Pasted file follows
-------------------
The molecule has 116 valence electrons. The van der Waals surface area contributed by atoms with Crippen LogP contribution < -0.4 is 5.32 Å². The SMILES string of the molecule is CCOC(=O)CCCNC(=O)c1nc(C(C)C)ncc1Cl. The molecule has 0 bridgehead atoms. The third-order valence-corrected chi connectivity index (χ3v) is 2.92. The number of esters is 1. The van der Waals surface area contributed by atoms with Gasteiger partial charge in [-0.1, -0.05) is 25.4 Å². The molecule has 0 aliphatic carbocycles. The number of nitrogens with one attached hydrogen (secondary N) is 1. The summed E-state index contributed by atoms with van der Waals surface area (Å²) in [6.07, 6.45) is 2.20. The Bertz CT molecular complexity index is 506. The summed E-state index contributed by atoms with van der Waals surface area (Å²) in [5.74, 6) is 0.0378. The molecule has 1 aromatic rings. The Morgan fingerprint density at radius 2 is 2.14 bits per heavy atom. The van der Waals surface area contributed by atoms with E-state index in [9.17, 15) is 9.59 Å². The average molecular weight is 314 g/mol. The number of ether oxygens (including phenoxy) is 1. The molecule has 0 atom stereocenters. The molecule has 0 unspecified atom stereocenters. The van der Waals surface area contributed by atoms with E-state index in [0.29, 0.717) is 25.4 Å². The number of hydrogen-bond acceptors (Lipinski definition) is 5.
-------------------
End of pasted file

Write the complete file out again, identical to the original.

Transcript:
The molecule has 116 valence electrons. The van der Waals surface area contributed by atoms with Crippen LogP contribution < -0.4 is 5.32 Å². The SMILES string of the molecule is CCOC(=O)CCCNC(=O)c1nc(C(C)C)ncc1Cl. The molecule has 0 bridgehead atoms. The third-order valence-corrected chi connectivity index (χ3v) is 2.92. The number of esters is 1. The van der Waals surface area contributed by atoms with Gasteiger partial charge in [-0.1, -0.05) is 25.4 Å². The molecule has 0 aliphatic carbocycles. The number of nitrogens with one attached hydrogen (secondary N) is 1. The summed E-state index contributed by atoms with van der Waals surface area (Å²) in [6.07, 6.45) is 2.20. The Bertz CT molecular complexity index is 506. The summed E-state index contributed by atoms with van der Waals surface area (Å²) in [5.74, 6) is 0.0378. The molecule has 1 aromatic rings. The Morgan fingerprint density at radius 2 is 2.14 bits per heavy atom. The van der Waals surface area contributed by atoms with E-state index in [9.17, 15) is 9.59 Å². The average molecular weight is 314 g/mol. The number of ether oxygens (including phenoxy) is 1. The molecule has 0 atom stereocenters. The molecule has 0 unspecified atom stereocenters. The van der Waals surface area contributed by atoms with E-state index in [0.29, 0.717) is 25.4 Å². The number of hydrogen-bond acceptors (Lipinski definition) is 5.